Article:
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Ghana fuel shortage looms as central bank rations dollars

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Ghana faces a looming fuel shortage as the central bank rations dollars after oil prices surged following Russia’s invasion of Ukraine.

The monthly fuel import bill for the West African nation jumped to $450 million in May, from $250 million in January, according to two people with knowledge of the matter. The central bank is only offering about $100 million a month at its foreign exchange auctions, and licensed bulk distributors can no longer plug the shortfall in the black market, the people said, asking not to be identified as the matter isn’t public.

African governments face stark choices as Western sanctions on Russia disrupt global energy markets and prices soar. Though Africa is home to several major producers of crude oil, the continent has limited capacity to turn that into fuel for cars, trucks and planes.

Ghana’s central bank is reluctant to spend its limited dollars on importing fuel, though it’s also looking at ways to boost its foreign exchange holdings, the people familiar said. Those reserves stood at $8.34 billion at the end of April, down from $9.7 billion at the end of last year, according to the central bank.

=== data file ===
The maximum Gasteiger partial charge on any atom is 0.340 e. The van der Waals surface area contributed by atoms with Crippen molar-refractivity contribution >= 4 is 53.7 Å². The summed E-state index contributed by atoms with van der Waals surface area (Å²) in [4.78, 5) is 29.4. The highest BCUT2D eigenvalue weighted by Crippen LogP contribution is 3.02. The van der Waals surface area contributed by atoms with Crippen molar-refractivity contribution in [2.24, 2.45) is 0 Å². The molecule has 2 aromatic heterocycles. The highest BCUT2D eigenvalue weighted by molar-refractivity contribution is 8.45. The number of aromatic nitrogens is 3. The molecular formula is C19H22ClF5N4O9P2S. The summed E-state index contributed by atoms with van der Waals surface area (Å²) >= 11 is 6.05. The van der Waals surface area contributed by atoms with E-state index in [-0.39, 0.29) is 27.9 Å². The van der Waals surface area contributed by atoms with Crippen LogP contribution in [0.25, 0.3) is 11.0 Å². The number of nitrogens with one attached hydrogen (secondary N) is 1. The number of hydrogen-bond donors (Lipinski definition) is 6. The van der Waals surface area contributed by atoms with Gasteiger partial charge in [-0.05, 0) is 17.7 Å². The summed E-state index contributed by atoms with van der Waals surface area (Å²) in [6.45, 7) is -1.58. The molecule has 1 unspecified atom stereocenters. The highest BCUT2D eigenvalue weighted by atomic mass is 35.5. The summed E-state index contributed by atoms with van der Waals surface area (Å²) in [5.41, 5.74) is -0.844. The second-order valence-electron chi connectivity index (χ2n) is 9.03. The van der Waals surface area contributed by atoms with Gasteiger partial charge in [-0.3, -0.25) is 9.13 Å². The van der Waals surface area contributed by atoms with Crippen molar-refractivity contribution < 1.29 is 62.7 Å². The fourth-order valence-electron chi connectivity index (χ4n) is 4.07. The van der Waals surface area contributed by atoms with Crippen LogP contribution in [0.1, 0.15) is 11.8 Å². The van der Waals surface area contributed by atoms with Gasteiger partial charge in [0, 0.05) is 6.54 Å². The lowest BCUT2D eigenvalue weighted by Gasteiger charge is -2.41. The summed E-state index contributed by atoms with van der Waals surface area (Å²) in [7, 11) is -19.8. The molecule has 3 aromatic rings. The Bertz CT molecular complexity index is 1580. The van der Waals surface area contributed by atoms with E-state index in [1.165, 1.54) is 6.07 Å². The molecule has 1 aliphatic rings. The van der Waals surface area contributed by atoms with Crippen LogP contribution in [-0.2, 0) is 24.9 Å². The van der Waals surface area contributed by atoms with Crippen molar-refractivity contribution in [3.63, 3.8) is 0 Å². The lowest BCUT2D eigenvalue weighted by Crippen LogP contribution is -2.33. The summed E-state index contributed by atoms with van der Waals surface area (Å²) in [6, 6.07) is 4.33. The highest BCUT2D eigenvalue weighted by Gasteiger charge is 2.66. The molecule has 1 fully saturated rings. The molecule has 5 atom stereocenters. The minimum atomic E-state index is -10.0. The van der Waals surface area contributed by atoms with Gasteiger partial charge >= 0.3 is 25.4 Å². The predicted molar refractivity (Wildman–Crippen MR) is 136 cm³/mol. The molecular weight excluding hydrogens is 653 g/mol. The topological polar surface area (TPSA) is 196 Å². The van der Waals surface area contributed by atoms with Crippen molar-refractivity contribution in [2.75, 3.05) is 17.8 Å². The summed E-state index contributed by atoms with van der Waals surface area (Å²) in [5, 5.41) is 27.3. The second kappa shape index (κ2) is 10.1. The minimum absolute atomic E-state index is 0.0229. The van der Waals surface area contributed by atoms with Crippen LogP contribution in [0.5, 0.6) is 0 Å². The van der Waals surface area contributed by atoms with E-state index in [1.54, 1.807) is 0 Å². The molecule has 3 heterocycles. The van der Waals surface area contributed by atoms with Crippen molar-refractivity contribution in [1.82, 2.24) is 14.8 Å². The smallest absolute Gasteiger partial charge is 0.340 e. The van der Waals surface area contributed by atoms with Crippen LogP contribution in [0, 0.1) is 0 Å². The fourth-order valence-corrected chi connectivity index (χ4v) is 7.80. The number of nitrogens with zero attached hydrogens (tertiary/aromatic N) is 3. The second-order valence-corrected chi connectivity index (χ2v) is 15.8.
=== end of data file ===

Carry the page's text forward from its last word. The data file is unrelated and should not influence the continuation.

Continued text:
The nation’s challenge has been increased as the cedi weakened 22% against the dollar this year, the worst performance among African currencies tracked by Bloomberg. The country’s inflation rate  jumped to 27.6% in May, the highest level in more than 18 years, as food and transport costs surged.

A spokesman at the Bank of Ghana could not immediately comment when reached by phone. A spokesman for the Ghana Chamber of Bulk Oil Distributors declined to comment.



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Ghana has one-month crude oil supply – NPA

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The National Petroleum Authority (NPA) has revealed that Ghana currently has a one-month supply of crude oil in storage capacity.

The Authority, however, is assuring the populace that there is no cause for alarm as they have the product available for the consuming public.

The admission follows Bloomberg’s prediction that Ghana faces a looming fuel shortage as the central bank rations dollars after oil prices surged following Russia’s invasion of Ukraine.

The monthly fuel import bill for Ghana jumped to $450 million in May, from $250 million in January.

The Central Bank is only offering about $100 million a month at its foreign exchange auctions making dollars difficult for the oil marketing companies to come by.

But the Director of Communications at the NPA, Kudus Mohammed, tells JoyNews in an interview that the situation is under control.

“We don’t have to grant permission to an unnecessary number of vessels that might bring the product so that you will be finding it difficult as to where to put them. So there is a certain regular timetable that guarantees who brings what at what time and the Planning Department is able to gauge at a particular time, what is the need of the consuming public, what is available across the country and who should actually be granted a permit.

“Diesel particularly is becoming a very scarce commodity in the market. So what is primarily important is the access of it and the regular amount which is supposed to be available to the consuming public as and when they will want it,” he told host George Wiafe.